I do note, however, that Stratfor‘s September 6, 2006 report–“Iraq: Tehran’s Shiite Autonomy Solution” (subscription required)–does not hesistate to level the charge:

Combining existing provinces into federal zones would allow Tehran and its Shiite allies in Iraq to wield greater power over the Iraqi state by creating an additional layer of government…

SCIRI — led by Abdel Aziz al-Hakim, who also heads the UIA — is the most powerful and pro-Iranian component of the UIA…

By rearranging the provinces into autonomous federal zones along the lines of Iraq’s northern Kurdistan region, the pro-Iranian Shia have found a way to consolidate their gains over power and the oil resources in the south. The Iraqi Shia and their Iranian patrons are trying to make regional autonomy the rule rather than an exception limited to the Kurds.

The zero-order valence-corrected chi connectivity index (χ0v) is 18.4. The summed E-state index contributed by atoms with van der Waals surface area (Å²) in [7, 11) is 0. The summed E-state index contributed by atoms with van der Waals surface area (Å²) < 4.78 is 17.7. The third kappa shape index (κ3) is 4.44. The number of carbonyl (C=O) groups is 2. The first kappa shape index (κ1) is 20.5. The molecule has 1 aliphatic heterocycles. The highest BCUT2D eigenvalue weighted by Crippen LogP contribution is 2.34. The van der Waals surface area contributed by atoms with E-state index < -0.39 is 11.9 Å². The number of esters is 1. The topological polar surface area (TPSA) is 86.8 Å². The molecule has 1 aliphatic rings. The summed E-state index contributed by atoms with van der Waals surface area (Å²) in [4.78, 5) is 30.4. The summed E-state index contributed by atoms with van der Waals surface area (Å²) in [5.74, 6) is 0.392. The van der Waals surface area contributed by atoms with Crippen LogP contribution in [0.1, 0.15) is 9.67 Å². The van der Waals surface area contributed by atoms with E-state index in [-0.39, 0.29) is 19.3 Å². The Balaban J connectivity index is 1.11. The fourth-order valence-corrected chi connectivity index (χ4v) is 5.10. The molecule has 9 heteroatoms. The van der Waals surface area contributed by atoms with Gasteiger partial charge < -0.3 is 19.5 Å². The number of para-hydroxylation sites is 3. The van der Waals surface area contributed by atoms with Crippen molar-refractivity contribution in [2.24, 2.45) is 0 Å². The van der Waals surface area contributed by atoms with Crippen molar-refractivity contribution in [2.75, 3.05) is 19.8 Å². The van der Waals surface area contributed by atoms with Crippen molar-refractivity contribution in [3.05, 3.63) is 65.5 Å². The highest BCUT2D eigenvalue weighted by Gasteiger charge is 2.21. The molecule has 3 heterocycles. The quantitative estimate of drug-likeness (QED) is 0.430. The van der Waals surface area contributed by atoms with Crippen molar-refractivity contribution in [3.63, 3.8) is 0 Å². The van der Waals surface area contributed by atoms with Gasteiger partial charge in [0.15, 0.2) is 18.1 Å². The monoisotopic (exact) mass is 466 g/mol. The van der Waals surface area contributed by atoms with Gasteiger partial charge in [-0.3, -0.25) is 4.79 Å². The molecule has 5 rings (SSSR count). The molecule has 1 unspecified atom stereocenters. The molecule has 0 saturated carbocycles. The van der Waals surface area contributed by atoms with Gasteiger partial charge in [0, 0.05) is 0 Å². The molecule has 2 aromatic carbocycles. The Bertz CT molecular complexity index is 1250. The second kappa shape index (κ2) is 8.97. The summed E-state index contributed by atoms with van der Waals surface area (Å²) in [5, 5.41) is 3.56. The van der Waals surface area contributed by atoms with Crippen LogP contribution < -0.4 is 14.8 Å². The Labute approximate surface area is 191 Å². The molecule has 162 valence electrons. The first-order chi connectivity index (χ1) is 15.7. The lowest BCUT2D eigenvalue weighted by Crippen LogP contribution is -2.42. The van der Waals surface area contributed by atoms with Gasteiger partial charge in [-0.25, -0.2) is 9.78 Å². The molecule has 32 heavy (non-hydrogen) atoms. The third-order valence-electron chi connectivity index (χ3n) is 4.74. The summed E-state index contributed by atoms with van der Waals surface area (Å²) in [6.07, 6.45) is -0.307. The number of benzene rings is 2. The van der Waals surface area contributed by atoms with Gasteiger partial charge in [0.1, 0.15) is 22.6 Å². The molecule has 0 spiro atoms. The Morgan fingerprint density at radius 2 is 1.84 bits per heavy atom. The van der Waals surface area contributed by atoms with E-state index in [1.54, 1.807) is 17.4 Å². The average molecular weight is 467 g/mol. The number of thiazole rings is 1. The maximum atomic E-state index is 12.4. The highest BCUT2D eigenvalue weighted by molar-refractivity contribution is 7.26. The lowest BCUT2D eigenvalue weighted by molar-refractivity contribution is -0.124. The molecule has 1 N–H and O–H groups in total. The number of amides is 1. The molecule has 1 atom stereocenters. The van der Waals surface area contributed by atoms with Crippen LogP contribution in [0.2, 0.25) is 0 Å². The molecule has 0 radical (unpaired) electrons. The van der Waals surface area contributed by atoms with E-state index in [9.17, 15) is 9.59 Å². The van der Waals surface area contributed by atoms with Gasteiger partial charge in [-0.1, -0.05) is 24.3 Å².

Iraq: America’s Gift to Iran? (Beats a Cake and a Bible)

Ever since the US “helped” Iraqi Shiites win political control of Iraq (formally, at least), critics have been accusing the Bush administration of essentially turning Iraq over to Iran.

The charge of aiding Iran is one of the chief arguments behind the notion of Bush administration “incompetence.” After all, the Bush administration is clearly hawkish on Iran. So the enhancement of Iranian influence would have to be an unintended consequence of foolish “democratization” dreams.

Right Zionists were ready with a response: Iraqi Shiites are no friends of the Iranian regime. Michael Ledeen, for example, predicted in the New York Sun at the start of the war: